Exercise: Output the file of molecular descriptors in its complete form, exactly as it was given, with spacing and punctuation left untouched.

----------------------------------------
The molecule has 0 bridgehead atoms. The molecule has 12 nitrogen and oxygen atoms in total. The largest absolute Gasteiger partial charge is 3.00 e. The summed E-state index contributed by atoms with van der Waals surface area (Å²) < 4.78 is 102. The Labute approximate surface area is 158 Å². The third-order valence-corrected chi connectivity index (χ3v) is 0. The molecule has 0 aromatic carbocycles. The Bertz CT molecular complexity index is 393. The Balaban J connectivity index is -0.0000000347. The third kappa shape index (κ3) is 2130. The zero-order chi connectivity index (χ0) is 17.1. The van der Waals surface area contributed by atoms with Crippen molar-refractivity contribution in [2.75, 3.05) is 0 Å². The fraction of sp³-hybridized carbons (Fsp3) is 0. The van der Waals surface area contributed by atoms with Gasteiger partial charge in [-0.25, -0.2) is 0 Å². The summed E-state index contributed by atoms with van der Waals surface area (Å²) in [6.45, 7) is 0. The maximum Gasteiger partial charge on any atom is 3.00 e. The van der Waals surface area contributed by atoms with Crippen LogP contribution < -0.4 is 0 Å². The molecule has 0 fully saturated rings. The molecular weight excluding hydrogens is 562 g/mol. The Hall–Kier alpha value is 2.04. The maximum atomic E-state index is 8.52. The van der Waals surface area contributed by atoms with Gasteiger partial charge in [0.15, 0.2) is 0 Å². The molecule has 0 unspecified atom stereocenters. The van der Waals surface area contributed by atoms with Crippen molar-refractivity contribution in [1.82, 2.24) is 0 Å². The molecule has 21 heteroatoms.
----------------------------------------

The molecule has 0 bridgehead atoms. The molecule has 12 nitrogen and oxygen atoms in total. The largest absolute Gasteiger partial charge is 3.00 e. The summed E-state index contributed by atoms with van der Waals surface area (Å²) < 4.78 is 102. The Labute approximate surface area is 158 Å². The third-order valence-corrected chi connectivity index (χ3v) is 0. The molecule has 0 aromatic carbocycles. The Bertz CT molecular complexity index is 393. The Balaban J connectivity index is -0.0000000347. The third kappa shape index (κ3) is 2130. The zero-order chi connectivity index (χ0) is 17.1. The van der Waals surface area contributed by atoms with Crippen molar-refractivity contribution in [2.75, 3.05) is 0 Å². The fraction of sp³-hybridized carbons (Fsp3) is 0. The van der Waals surface area contributed by atoms with Gasteiger partial charge in [-0.25, -0.2) is 0 Å². The summed E-state index contributed by atoms with van der Waals surface area (Å²) in [6.45, 7) is 0. The maximum Gasteiger partial charge on any atom is 3.00 e. The van der Waals surface area contributed by atoms with Crippen LogP contribution < -0.4 is 0 Å². The molecule has 0 fully saturated rings. The molecular weight excluding hydrogens is 562 g/mol. The Hall–Kier alpha value is 2.04. The maximum atomic E-state index is 8.52. The van der Waals surface area contributed by atoms with Gasteiger partial charge in [0.15, 0.2) is 0 Å². The molecule has 0 unspecified atom stereocenters. The van der Waals surface area contributed by atoms with Crippen molar-refractivity contribution in [1.82, 2.24) is 0 Å². The molecule has 21 heteroatoms.